A property boom in Dubai collapsed at the end of 2008 when it was hit by the global financial crisis and the Gulf state's debt crisis.
Residential property prices in the Gulf state, home to the world's tallest building which has 900 residences, have plunged 58% from their peak in the fourth quarter of 2008, according to the median estimate of 15 banks, investment firms and research institutions.
Prices in Dubai and Abu Dhabi will fall 5% and 10% respectively this year, according to the poll, which was taken over the past week.
The decline will continue in 2012 with prices in Dubai falling 4% and in Abu Dhabi by 5%, according to median forecasts.
Abu Dhabi, the United Arab Emirates' capital and home to most of its oil, weathered the financial crisis better than Dubai but now faces an oversupply of property. Prices have already fallen 45%.
"In Abu Dhabi, we expect transactional activity to increase as stock is handed over on Reem Island. However, the market being relatively small and, in our opinion, the stock exceeding the potential buyers, prices will drop further," Asteco Property Management analysts said.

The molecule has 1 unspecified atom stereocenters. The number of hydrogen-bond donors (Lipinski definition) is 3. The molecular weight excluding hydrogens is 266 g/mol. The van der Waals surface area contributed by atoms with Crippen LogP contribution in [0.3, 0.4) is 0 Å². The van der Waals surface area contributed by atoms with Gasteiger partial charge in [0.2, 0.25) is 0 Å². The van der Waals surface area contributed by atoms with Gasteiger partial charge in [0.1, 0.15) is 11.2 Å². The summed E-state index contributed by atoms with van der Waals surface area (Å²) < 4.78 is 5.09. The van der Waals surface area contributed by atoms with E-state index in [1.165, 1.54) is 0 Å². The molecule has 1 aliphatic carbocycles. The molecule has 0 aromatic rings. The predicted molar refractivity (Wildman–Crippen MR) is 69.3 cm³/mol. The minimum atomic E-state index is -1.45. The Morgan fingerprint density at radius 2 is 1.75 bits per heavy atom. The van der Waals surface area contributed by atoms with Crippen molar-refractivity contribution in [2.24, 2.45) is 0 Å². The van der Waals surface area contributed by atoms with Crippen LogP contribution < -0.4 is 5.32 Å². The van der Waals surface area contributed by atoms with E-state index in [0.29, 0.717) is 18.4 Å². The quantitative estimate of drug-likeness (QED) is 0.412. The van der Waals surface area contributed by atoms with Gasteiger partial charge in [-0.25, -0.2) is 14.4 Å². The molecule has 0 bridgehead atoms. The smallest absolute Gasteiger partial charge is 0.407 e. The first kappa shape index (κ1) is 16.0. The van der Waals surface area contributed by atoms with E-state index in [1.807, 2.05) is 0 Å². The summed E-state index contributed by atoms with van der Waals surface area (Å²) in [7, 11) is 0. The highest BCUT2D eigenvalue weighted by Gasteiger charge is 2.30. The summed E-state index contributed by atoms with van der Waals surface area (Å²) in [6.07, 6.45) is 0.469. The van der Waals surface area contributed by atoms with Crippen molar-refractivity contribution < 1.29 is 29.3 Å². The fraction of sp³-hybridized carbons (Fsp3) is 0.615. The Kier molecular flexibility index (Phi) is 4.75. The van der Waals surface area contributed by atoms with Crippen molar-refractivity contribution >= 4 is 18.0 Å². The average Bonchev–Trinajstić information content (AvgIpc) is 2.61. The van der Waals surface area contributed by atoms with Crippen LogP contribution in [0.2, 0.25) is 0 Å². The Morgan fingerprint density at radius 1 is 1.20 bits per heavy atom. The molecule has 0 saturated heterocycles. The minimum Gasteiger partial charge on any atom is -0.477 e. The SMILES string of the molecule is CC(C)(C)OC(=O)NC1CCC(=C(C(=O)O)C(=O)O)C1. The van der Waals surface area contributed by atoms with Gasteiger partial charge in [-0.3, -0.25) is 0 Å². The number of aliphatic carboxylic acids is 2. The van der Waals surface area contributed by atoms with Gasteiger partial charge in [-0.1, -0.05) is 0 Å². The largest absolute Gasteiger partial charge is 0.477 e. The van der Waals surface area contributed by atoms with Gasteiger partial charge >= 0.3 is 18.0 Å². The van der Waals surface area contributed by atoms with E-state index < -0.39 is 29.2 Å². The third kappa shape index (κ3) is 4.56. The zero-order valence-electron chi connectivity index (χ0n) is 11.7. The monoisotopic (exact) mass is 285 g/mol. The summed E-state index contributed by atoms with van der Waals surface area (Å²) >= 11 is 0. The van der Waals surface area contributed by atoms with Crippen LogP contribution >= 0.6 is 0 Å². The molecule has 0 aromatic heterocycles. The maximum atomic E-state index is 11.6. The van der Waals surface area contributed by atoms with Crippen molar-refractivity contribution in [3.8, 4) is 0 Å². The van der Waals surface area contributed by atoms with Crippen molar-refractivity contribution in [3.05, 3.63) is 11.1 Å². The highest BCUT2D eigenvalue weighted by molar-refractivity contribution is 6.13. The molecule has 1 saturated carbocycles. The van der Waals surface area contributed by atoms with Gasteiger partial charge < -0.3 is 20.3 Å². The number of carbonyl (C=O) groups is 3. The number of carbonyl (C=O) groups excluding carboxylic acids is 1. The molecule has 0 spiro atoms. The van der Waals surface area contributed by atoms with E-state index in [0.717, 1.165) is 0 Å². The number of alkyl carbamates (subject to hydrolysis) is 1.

In the latest sign the property market is struggling, the Abu Dhabi government has stepped in with a US$5.2 billion aid package to the state's largest developer, Aldar Properties, to help the company meet looming debt obligations.
Analysts do not see Dubai's residential market bottoming out until the second half of this year at the earliest.
Four analysts polled said Dubai's house prices would hit bottom in the second half of this year.
Residential rents in Dubai are seen falling 10% this year and another 5% next year, as more homes come onto the market, forcing landlords to reduce rents to attract tenants. Developers are also keen to complete projects and get payments. — Reuters
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